There are tried and tested 'scientific' criteria for ranking the suitability of land for development for those that care to look. These take into account many environmental, economic and social criteria (including landscape value, amenity of local people and wildlife). The selection of land for possible housing development is rarely a free for all, most planning authorities do use these criteria to develop a hierarchy of sites for possible development. Unfortunately those with the most cash, time and the loudest voices (the classic NIMBY) are often able to kick up such a fuss that the poor beleaguered planner will look for a path of less resistance rather than take them on.

Share this post


Link to post
Share on other sites

I think most on here are missing the point not only is the writer concerned about the destruction of the countryside but he knows that the push to build more has nothing to do with providing affordable housing and everything to do with profiteering by landowners and developers.

As already eloquently argued by others on this thread, the "destruction of the countryside" argument is a dog that won't hunt. Would anyone in their right mind starve for lack of arable land in order to preserve some trees? Of course not. Hence the existence of millions of acres of arable land under the plough and the disappearance of medieval forests. Should our children now raise families in 2-bed flats with no garden in order to preserve farms raising cash crops of oil-seed rape? They shouldn't, and they won't.

There is a lovely line in a Randy Newman song, addressing Karl Marx, "They tried out your plan, it brought misery instead. If you'd seen how they worked it, you'd be glad you were dead." What the British have done with the provision of shleter has delivered the same lesson to the ghosts of Milton Friedman, Frederich Hayek and all their utopian fellow travellers. As an exercise in pure reason responding to the worst excesses of 20th Century collectivism, a unquestioning faith in the market to best central planning seemed like a good idea at the time. In reality, once pure reason met with some pr!ck local councillor looking for the main chance, what we have is the worst of all possible worlds - the complete freedom of some economic actors to create and then enjoy economic rents coupled to the sclerotic dead hand of politically motivated planners (operating at a local level largely spared the reality of vigorous democracy) earnestly creating opportunities for others to create and enjoy economic rents.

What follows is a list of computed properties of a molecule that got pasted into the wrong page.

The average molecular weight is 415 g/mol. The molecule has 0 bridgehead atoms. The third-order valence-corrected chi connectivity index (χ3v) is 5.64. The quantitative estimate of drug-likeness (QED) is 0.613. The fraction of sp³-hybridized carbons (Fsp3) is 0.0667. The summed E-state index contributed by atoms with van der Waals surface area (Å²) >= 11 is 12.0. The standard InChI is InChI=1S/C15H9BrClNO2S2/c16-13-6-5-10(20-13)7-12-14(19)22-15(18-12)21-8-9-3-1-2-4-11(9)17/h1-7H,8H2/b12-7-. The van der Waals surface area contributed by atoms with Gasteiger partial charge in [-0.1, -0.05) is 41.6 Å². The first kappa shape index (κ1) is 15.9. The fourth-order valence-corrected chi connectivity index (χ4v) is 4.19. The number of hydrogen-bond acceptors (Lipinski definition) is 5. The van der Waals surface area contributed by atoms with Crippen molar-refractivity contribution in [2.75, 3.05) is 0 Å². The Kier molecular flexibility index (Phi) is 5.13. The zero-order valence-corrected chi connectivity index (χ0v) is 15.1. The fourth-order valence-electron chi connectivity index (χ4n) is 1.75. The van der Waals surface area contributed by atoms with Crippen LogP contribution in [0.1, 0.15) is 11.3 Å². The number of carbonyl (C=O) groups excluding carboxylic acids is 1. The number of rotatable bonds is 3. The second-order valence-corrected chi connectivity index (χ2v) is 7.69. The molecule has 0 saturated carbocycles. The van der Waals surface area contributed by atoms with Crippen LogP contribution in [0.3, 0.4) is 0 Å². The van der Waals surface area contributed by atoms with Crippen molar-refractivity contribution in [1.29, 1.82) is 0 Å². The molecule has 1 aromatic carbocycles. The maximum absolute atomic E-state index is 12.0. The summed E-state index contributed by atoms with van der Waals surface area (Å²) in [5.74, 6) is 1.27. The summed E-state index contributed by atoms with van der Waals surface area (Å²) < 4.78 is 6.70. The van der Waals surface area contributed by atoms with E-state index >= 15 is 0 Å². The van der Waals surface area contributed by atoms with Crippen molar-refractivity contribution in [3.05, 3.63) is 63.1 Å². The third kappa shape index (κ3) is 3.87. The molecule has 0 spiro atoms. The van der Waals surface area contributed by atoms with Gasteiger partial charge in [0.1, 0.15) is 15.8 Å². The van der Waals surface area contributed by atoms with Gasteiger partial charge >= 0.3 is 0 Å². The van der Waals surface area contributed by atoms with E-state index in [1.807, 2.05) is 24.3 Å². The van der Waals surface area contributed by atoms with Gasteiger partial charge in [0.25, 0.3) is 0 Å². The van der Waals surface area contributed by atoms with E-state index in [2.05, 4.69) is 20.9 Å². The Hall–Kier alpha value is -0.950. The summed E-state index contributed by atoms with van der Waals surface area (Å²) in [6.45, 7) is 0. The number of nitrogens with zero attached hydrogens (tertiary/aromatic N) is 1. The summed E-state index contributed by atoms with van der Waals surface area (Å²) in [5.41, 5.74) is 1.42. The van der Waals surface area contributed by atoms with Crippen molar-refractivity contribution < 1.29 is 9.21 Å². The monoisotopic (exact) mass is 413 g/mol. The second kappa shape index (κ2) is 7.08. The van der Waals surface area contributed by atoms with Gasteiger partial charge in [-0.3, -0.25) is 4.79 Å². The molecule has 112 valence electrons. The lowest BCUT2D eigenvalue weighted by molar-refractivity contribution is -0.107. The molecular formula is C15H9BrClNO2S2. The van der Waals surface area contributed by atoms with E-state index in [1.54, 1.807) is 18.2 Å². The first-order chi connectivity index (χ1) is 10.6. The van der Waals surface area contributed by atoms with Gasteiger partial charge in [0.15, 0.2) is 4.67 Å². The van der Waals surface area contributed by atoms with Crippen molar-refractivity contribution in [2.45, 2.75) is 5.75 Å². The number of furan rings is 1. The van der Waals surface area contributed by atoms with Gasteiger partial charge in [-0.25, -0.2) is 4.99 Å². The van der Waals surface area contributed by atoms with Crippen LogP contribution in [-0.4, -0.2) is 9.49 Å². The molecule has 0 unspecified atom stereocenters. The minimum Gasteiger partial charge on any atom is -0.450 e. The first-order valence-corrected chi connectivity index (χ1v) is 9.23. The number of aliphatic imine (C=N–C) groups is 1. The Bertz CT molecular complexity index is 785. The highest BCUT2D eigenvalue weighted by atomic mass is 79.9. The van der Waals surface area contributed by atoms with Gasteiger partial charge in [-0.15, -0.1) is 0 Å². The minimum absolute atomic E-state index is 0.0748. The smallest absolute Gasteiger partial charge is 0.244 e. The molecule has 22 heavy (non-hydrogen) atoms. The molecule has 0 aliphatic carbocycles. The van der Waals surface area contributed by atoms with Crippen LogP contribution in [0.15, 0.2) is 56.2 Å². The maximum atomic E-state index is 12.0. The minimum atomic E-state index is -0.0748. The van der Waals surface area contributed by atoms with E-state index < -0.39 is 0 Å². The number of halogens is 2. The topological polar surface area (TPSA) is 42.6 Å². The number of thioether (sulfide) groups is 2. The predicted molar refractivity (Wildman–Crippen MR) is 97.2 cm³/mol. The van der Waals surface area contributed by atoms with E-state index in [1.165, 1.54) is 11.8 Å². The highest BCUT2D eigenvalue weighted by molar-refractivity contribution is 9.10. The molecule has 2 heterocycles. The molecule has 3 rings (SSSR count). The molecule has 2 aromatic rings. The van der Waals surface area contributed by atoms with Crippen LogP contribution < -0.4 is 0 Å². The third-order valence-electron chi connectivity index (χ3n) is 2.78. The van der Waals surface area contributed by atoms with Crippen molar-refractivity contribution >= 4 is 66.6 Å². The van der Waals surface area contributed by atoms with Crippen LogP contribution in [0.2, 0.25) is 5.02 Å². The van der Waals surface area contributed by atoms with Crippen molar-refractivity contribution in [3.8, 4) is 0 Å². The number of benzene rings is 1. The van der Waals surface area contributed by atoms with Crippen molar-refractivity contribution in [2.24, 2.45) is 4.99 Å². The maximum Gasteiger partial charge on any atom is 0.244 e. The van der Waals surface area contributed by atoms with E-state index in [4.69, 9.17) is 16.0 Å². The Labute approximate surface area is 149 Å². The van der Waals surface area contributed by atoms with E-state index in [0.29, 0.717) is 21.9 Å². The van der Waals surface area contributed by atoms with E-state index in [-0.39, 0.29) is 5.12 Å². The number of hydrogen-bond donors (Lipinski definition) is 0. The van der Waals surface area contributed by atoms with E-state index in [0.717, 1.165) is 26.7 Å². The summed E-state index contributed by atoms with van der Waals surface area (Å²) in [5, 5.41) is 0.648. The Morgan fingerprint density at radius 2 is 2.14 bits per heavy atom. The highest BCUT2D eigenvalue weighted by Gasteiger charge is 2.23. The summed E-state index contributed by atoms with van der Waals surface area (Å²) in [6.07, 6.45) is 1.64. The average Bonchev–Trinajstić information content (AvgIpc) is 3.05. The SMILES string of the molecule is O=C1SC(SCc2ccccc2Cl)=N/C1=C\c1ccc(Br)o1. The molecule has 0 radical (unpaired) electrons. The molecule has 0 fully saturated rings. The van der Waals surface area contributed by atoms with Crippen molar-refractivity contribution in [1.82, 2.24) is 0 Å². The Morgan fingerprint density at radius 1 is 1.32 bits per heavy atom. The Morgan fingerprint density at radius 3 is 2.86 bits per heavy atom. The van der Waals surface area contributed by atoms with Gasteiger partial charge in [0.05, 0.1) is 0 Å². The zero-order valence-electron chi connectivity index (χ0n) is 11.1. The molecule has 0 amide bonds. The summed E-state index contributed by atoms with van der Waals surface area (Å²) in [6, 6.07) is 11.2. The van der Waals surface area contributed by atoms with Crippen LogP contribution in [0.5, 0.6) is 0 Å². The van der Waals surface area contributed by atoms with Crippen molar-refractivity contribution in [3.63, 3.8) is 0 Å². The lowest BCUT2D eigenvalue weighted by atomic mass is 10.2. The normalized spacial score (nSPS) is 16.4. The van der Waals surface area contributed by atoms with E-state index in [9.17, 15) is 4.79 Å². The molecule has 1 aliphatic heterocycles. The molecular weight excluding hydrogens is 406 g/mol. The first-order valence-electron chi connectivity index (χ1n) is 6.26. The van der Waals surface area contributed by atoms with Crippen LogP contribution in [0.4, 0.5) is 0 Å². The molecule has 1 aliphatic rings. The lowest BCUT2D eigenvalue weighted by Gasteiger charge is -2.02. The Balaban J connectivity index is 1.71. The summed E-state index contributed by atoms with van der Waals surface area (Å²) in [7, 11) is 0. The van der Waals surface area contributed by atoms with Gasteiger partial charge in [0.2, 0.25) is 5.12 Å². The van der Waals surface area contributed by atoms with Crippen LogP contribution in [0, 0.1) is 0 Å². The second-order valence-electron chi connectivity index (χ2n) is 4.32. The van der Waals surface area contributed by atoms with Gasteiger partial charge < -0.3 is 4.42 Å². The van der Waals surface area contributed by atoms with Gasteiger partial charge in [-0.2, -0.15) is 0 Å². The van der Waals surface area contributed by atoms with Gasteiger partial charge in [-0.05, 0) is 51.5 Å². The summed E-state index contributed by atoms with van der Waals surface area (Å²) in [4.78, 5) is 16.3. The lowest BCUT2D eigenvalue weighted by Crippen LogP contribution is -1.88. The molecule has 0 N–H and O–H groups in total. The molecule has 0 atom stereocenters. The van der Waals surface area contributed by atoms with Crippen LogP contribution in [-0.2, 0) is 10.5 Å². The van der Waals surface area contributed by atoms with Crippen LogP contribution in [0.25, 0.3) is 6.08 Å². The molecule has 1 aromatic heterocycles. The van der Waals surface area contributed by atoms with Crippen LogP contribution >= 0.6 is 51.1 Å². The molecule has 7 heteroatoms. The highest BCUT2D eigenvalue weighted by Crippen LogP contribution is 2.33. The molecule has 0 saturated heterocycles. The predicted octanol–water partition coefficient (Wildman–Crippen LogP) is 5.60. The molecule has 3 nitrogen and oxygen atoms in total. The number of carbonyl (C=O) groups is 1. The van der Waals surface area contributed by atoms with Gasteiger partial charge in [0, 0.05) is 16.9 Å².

Suggesting that others have "missed the point" is misguided. There is no point! There is just a mixture of necessity and coincidence beating an uncertain path from there to here. We could have had an industrial policy trying to push jobs out of the South East. We could have resisted the root and branch financialisation of our economic lives. We could have let insolvent banks fail. We could have resisted the broader international economic forces which have turned swathes of our capital city's residential property into a globally accessible warehouse facility for capital. We could have kept a check on the extent to which transfer spending through housing benefit began to play such a significant role in the cost of housing.

There are so many different places where the line could be drawn, that the suggestion that the line should be drawn here and not there is self-evidently facile. Where you draw the line speaks only to your values and your narrative.

We need to attack this bubble from every quarter. We need to stop supporting zombie banks with FLS. We need to stop throwing wealth at private landlords with housing benefit. And we need to stop enforcing an artificial scarcity of housing in the South East by allowing anyone with the means and inclination to build on green-belt land. Arguing that we shouldn't because some clown builder might profiteer is just cutting off your nose to spite your face.